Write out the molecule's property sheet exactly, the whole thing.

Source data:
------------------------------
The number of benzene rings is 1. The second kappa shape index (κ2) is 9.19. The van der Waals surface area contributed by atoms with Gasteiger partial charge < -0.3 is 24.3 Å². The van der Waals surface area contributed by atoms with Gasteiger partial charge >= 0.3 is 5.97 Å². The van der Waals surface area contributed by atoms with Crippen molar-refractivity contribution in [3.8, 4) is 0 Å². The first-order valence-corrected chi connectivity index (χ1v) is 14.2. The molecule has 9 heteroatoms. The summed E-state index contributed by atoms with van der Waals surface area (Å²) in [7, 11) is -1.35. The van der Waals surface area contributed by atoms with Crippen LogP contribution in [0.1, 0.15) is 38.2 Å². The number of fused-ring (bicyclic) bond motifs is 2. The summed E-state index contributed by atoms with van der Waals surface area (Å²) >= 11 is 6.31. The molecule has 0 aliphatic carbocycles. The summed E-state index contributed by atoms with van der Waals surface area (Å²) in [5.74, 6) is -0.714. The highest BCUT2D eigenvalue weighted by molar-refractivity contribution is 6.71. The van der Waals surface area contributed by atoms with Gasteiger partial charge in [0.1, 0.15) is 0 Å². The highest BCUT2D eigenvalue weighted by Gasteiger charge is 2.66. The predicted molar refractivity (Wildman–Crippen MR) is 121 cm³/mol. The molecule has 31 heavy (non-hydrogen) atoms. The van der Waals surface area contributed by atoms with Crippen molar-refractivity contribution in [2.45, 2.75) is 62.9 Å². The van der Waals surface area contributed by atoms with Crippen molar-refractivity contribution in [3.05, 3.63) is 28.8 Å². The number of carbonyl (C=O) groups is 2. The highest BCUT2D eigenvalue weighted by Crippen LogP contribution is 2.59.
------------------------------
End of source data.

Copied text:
The number of benzene rings is 1. The second kappa shape index (κ2) is 9.19. The van der Waals surface area contributed by atoms with Gasteiger partial charge < -0.3 is 24.3 Å². The van der Waals surface area contributed by atoms with Gasteiger partial charge >= 0.3 is 5.97 Å². The van der Waals surface area contributed by atoms with Crippen molar-refractivity contribution in [3.8, 4) is 0 Å². The first-order valence-corrected chi connectivity index (χ1v) is 14.2. The molecule has 9 heteroatoms. The summed E-state index contributed by atoms with van der Waals surface area (Å²) in [7, 11) is -1.35. The van der Waals surface area contributed by atoms with Crippen LogP contribution in [0.1, 0.15) is 38.2 Å². The number of fused-ring (bicyclic) bond motifs is 2. The summed E-state index contributed by atoms with van der Waals surface area (Å²) >= 11 is 6.31. The molecule has 0 aliphatic carbocycles. The summed E-state index contributed by atoms with van der Waals surface area (Å²) in [5.74, 6) is -0.714. The highest BCUT2D eigenvalue weighted by molar-refractivity contribution is 6.71. The van der Waals surface area contributed by atoms with Gasteiger partial charge in [0.1, 0.15) is 0 Å². The highest BCUT2D eigenvalue weighted by Gasteiger charge is 2.66. The predicted molar refractivity (Wildman–Crippen MR) is 121 cm³/mol. The molecule has 31 heavy (non-hydrogen) atoms. The van der Waals surface area contributed by atoms with Crippen molar-refractivity contribution in [2.45, 2.75) is 62.9 Å². The van der Waals surface area contributed by atoms with Crippen molar-refractivity contribution in [3.05, 3.63) is 28.8 Å². The number of carbonyl (C=O) groups is 2. The highest BCUT2D eigenvalue weighted by Crippen LogP contribution is 2.59.